Sunday 1 November 2009

The Day of the Dead

Although it is true that some of the people who live around here don’t need to dress up to look like witches or hobgoblins, The French are not over indulgent when it comes to Halloween.

The main reason for this is that they celebrate today; the first of November by buying big bunches of Chrysanthemums and visiting their relatives in the cemetery.

Try and find a pumpkin big enough to carve a face into on October 30th and you will have a challenge, try and NOT buy a bunch of Chrysanthemums and you will fail.

I made the mistake when I first came to France; I saw all these beautiful flowers at the tail end of an Indian summer and bought some for the terrace.


And the French will tell you if you do something wrong, unless it’s grammatical in which case they are annoyingly silent.

Like the witch I bumped into at the market today. I foolishly thought that the crate of tasty apples on the fruit sellers stall were for sale and I started to finger them lovingly, even moving one or two towards my wicker weighing-basket.

She ejected a loud “Non” and proceeded to tell me how impolite the English are.

I told her how racist she is.

Talking of racists I notice that the appeal for blood donors is back in the local town and I am thinking of trying again, just to annoy them. This time I’ll say no when we get to the part about “did you drink any milk”, and add “I ate some chocolate” to see if they claim that Creutzfeldt-Jakob disease is carried by chocolate.

Where was I?

Oh, yes.

When I was in Honk Kong, lucky enough to be performing with my partner Alex – who finally gets his first mention in this blog – at the Fringe Festival, we needed something to give as a present/reward to a child that would be involved in a moment of onstage public participation.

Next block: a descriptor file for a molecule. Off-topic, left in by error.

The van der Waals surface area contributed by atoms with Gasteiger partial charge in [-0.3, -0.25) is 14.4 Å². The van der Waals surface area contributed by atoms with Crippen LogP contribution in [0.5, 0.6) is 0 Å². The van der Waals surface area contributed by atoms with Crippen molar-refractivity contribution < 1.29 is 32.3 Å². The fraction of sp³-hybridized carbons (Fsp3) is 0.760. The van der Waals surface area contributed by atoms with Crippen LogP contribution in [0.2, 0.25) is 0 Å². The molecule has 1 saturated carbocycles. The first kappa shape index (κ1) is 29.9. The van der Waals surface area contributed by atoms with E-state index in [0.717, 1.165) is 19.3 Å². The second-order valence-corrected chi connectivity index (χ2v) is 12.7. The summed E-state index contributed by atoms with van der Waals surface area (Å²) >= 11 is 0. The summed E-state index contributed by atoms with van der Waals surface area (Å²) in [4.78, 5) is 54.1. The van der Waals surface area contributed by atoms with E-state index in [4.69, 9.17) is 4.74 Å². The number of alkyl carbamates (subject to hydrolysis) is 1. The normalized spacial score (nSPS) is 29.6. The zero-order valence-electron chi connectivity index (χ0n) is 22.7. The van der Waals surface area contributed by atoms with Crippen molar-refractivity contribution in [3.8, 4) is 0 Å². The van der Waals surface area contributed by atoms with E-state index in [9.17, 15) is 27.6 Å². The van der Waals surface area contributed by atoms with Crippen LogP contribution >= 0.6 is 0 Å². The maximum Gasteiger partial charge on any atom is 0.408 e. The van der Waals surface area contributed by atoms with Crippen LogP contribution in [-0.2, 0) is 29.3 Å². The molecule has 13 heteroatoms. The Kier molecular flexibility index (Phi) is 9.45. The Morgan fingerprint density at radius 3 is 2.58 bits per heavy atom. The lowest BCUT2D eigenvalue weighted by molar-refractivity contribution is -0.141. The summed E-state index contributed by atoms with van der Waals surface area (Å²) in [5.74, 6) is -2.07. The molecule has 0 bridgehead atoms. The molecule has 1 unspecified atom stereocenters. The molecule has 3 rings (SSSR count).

We wandered off to the local supermarket and were overjoyed to find what looked to us like toy money.

We bought stacks of the stuff.

And we gave it to him, on stage, in front of a packed Chinese audience.

Faux pas!

Money for the dead apparently.

In Mexico today is known as “The Day of the Dead” and I suppose that is how the French see it too.

In the village there will be constant trickle of visits up to the hill where the cemetery lies.

A few years back an American who lived here with his French wife tried to single handily inject the spirit of Halloween into the village. It must have been about 1995.

He converted the cellar of one of the old buildings on the village street into a crypt, set himself up inside looking like something from the-living-dead-creature-from-the-swamp-you-don’t-want-to go-anywhere-near-this and placed a big pile of sweets in striking distance of his bloody and gangrenous right arm.

No one dared go any nearer than the door.

Except Antoine, a remarkable youth known for his advanced reading of political and philosophical tracts, who cleaned up and had a monopoly on all things sugar in the village for the next 12 months.

For a couple of years after the local shopping centres tried to start a campaign of orange and black merchandising but I think it was seen by their clients as messing with tradition.

Faux pas!

So France has returned to Chrysanthemums.

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